Cellular Networks Go Spatially and Dynamically in Live Cells
Jung Huang1*, Chien Y. Lin1
1Photonics, Chiao Tung University, Hsinchu, Taiwan
* Presenter:Jung Huang, email:jyhuang@faculty.nctu.edu.tw
In the past decade, scientists have gradually accepted the concept that cellular functions are generated through a variety of coupled networks of interacting proteins. Live cells tend to develop a heterogeneous ensemble to adapt to an ever-changing environment and those cellular stochastic dynamics are often averaged out in an ensemble measurement. Probing the distribution and mobility of single-molecule proteins in live cellular environments is thus crucial for understanding cellular functions and regulatory mechanisms. Single-molecule imaging and tracking can directly probe the properties of molecular assemblies and the kinetics of the interaction in live cells. Mounting evidence suggests that nanocluster and conformational states of a protein may be invoked to resist stochastic fluctuations and thereby significantly improve cellular functions and signaling reliability. However, biological media are spatially inhomogeneous, which causes the information to be poorly conveyed by measuring just a few, sparse single-molecule trajectories. We developed a 2D analysis of single-molecule trajectories with normalized variance (NV) vs mean squared displacement (MSD) to offer high-quality statistics while preserve single-molecule sensitivity. The MSDs were used to quantify the diffusion of a protein and the NV can disclose the nature of those interactions. Thus, the plot can be more informative than MSD alone to reflect the stochastic dynamics of a protein in cellular environments. We applied this 2D analysis technique to the dimerization processes of EGFRs in live cells and found that unliganded EGFR species appear to remain outside the cholesterol-enriched lipid domains. After ligand binding, EGFR molecules can relocate to lipid raft domains. Selectively tagging EGFR species with fluorophores allowed us to further monitor the correlative motions of EGFR species. Liganded receptors diffusing in proximity on the plasma membrane can interact with each other to move correlatively, which can be attributed to from correlated fluctuations in the lipid environment. The correlative motions are also mediated by the membrane cholesterol. Based on this understanding, the following questions can be raised: How a specific signaling protein be recruited to the action site to perform its function? What is the force involved for this targeted long range movement? What is the underlying dynamics and relevant forces involved? To address these important questions, we combine 3D light-sheet optical microscopy with optical flow algorithm to investigate the cascading Raf pathway of EGFR. We found that EGF binding can produce rapid and small movements of Raf near plasma membrane in first 5 minutes. After 10 minutes, those patterns are replaced with larger movements from plasma membrane to the inner region of the cells. Eigen-patterns were deduced. We attribute those Raf movement patterns to be caused by Ras clustering at the tip of cortical actin filaments on plasma membrane. which creates a potential well to promote the rapid movements of Raf in cytosol toward the Ras nanoclusters.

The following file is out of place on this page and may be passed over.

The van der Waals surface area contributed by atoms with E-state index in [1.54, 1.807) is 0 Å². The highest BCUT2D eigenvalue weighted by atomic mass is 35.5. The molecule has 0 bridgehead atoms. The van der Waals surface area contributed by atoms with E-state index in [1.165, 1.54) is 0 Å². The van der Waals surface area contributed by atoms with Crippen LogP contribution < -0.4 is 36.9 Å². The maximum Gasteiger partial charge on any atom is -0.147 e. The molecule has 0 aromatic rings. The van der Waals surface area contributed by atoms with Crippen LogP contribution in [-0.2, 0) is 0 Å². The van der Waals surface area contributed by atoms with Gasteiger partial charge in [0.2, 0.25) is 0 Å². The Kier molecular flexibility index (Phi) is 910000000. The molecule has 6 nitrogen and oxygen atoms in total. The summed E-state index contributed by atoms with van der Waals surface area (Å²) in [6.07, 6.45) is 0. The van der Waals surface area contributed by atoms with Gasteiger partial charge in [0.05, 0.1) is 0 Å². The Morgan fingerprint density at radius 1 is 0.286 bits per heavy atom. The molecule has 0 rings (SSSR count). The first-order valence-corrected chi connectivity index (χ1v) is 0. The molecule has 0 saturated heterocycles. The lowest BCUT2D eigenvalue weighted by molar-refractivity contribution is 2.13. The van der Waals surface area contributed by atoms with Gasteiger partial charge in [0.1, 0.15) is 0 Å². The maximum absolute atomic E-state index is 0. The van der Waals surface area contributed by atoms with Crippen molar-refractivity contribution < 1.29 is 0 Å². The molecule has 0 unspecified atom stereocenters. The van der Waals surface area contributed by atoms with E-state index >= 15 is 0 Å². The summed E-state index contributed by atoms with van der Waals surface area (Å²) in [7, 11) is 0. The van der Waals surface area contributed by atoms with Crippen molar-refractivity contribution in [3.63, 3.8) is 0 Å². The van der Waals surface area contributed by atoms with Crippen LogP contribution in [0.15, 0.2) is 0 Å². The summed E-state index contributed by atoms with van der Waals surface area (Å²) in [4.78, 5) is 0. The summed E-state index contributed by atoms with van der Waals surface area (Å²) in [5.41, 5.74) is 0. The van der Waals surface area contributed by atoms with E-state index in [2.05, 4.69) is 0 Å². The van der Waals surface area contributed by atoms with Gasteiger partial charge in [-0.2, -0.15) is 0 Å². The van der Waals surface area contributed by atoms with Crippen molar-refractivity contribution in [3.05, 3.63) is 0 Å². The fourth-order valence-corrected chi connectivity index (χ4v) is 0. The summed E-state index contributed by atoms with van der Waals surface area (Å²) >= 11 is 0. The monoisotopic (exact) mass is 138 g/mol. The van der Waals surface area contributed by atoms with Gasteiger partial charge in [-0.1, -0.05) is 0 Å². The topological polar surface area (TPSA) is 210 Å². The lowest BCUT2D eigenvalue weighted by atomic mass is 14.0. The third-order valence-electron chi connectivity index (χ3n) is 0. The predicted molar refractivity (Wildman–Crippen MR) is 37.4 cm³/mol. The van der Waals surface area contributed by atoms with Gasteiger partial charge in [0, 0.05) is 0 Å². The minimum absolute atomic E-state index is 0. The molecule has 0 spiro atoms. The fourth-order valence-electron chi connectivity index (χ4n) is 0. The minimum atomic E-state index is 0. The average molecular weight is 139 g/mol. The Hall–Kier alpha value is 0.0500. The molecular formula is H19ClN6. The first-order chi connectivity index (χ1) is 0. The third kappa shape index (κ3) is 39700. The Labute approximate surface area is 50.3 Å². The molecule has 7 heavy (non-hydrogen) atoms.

This research was funded by the Ministry of Science and Technology of the Republic of China (grant numbers MOST 103-2112-M-009-012-MY3, and MOST 106-2112-M-009-019-MY3).

Keywords: single-molecule tracking, cellular network, cellular signaling, plasma membrane, EGFR